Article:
OTTAWA, October 12, 2018– Lynne Stacey is a physiotherapist who has spent a good part of her career working with people who have had strokes, from infants to seniors.
But she didn’t recognize she had had a stroke herself one day in December 2015, just as she was getting ready to teach a fitness class in a swimming pool. Stacey couldn’t move her arm or leg.
“One of my clients called 911,” she said.
Within an hour and a half, Stacey underwent endovascular treatment to pull a blood clot from her brain. She was a motivated survivor. Within a few days, thanks to a vigorous exercise regime of her own design, she had function back to her arm and leg and was playing the piano again.
“We know it improves brain health, balance and strength,” said Stacey, now 80 and still working as a physiotherapist. “One of the challenges is that people get good rehabilitation in the hospital and in physiotherapy. Then they’re back at home.”
Researchers have recognized both the truth of this and the difficulty in connecting stroke patients with good-quality exercise programs. That’s why Brain Canada and Health Canada have given a team headed by Ottawa Hospital senior researcher Dr. Ian Graham $1.2 million to “translate” this knowledge into action in communities across Canada.
More than 80 per cent of people who have a stroke will survive, and they are more likely to live longer than ever before. But this means they are also more likely to live with chronic disability.
Even though survivors make initial gains in hospital and rehabilitation, research shows they lose that when they return home and become more disabled as time goes on.
It doesn’t have to be that way. Brain imaging studies show that stroke patients recruit undamaged brain networks to help restore lost functions. But neurons have high energy needs and the brain has a limited energy supply. Exercising enhances the brain’s connectivity and there’s strong scientific evidence that aerobic exercise helps survivors recover motor skills, and relieves and improves cognitive function.
“It’s not a magic bullet, but it’s pretty close,” said Graham.
In 2016, the Heart and Stroke Foundation’s Canadian Partnership for Stroke Recovery identified exercise programs as a priority area for knowledge translation through a committee made up of people who have had strokes, caregivers, stroke recovery experts, health-care providers and policy-makers.
“We see the need to scale up evidence-based programs. There’s a lot of things we know work, but we have to get there,” said Katie Lafferty, CEO of the foundation’s Canadian Partnership for Stroke Recovery.
But changing human behaviour is not straightforward.
“Our motto is, ‘If you don’t build it, they can’t come,’” said Graham, who is a medical sociologist with expertise in knowledge translation.
Many stroke survivors have little exercise history or are afraid of injuring themselves. They may not have the money to pay for classes, or need transportation or a caregiver. Fitness instructors may be reluctant to offer the programs.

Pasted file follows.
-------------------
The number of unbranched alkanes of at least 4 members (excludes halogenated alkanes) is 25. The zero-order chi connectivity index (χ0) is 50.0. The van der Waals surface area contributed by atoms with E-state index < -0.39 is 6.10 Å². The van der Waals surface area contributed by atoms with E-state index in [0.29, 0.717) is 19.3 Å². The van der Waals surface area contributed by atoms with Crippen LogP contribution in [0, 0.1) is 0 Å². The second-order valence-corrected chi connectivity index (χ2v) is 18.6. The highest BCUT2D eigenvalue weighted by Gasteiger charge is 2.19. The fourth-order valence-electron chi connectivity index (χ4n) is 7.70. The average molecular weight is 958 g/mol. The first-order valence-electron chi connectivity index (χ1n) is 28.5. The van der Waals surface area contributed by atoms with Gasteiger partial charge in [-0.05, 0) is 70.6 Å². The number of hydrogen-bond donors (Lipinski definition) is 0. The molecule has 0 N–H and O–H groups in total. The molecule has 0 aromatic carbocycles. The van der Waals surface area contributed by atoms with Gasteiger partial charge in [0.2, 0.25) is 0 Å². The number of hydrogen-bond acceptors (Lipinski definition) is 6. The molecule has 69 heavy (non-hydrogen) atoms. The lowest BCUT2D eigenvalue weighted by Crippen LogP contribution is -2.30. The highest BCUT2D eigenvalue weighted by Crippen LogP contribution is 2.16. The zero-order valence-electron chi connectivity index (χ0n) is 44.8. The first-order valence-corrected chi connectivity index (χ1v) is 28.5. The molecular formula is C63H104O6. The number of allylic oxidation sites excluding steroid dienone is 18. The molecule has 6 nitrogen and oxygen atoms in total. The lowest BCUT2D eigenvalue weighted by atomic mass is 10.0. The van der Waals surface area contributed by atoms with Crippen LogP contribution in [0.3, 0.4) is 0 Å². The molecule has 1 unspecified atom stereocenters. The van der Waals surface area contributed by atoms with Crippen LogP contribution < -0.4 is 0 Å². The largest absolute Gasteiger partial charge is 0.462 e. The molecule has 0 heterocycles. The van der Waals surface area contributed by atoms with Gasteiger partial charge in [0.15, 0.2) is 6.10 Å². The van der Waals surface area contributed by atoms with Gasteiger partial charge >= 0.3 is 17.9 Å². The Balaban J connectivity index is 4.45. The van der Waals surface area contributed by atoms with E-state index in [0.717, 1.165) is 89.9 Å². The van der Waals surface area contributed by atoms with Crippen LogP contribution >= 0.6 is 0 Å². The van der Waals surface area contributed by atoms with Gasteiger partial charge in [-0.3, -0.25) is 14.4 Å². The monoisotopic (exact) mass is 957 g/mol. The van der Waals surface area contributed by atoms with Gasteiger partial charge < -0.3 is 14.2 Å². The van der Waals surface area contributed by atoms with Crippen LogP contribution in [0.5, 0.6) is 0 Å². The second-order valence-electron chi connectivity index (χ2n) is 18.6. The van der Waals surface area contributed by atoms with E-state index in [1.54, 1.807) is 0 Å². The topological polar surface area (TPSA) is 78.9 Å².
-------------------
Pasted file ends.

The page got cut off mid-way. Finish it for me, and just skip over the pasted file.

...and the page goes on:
There may be barriers but there are also solutions, said Graham. The answers will be different in every community. It could be enlisting a municipality’s recreation department, getting in contact with a charity or local foundation or offering a pay-as-you-can option.
“Our job is to pull all the pieces together,” he said.
“Some people want to take classes with other people who have had strokes,” said Stacey. “Other people want to be in a regular class. Others don’t want to exercise in public. They can do it in their own living room through a video-conference.”
By mid-winter, Graham and his colleagues hope to identify between nine and 12 communities from remote rural towns to large cities to run two cohorts of 12-week exercise classes. They will use three promising exercise programs used in cities across Canada for people who have had strokes — the Fitness and Mobility Exercise Program, the Fit for Function program which is offered by the YMCA in the Hamilton area, and the Together in Movement and Exercise program offered in some community centres in Ontario and B.C.
The researchers will also track whether the programs are able to enroll people, whether there is any improvement and whether the participants are satisfied. Then they hope to translate the strategies each of those communities uses to help other communities make the connections they need in order to get their own stroke exercise programs up and running.
Knowledge translation is different from a clinical trial, which seeks the answer to the question of whether a particular drug or treatment was successful, said Graham.
“This is about how to get people to think about decision-making.”
The resulting “toolkit” is slated to be completed in about three years and will be available through open-access for anyone who wants it. It must be relevant, useful and usable to any group that wants to start an exercise program anywhere in the country. The lessons learned have the potential to benefit stroke survivors all over the world, said Lafferty.
“We can help the community think through the barriers,” said Graham. “You can’t dictate what way to do it. People are resourceful when it comes to figuring out what they want to achieve.”
By the numbers:
15 million: Number of people around the world who have a stroke each year
One in six: Proportion of people who will experience a stroke in their lifetime
One in three: Proportion of those who will be permanently disabled
5: Where stroke stands on the list of leading causes of death, according to the U.S. Centres for Disease Control and Prevention
2: Where stroke stood on the list 20 years ago
405,000: Number of Canadians who were living with permanent stroke disability as of 2013
726,000: Projected number by 2038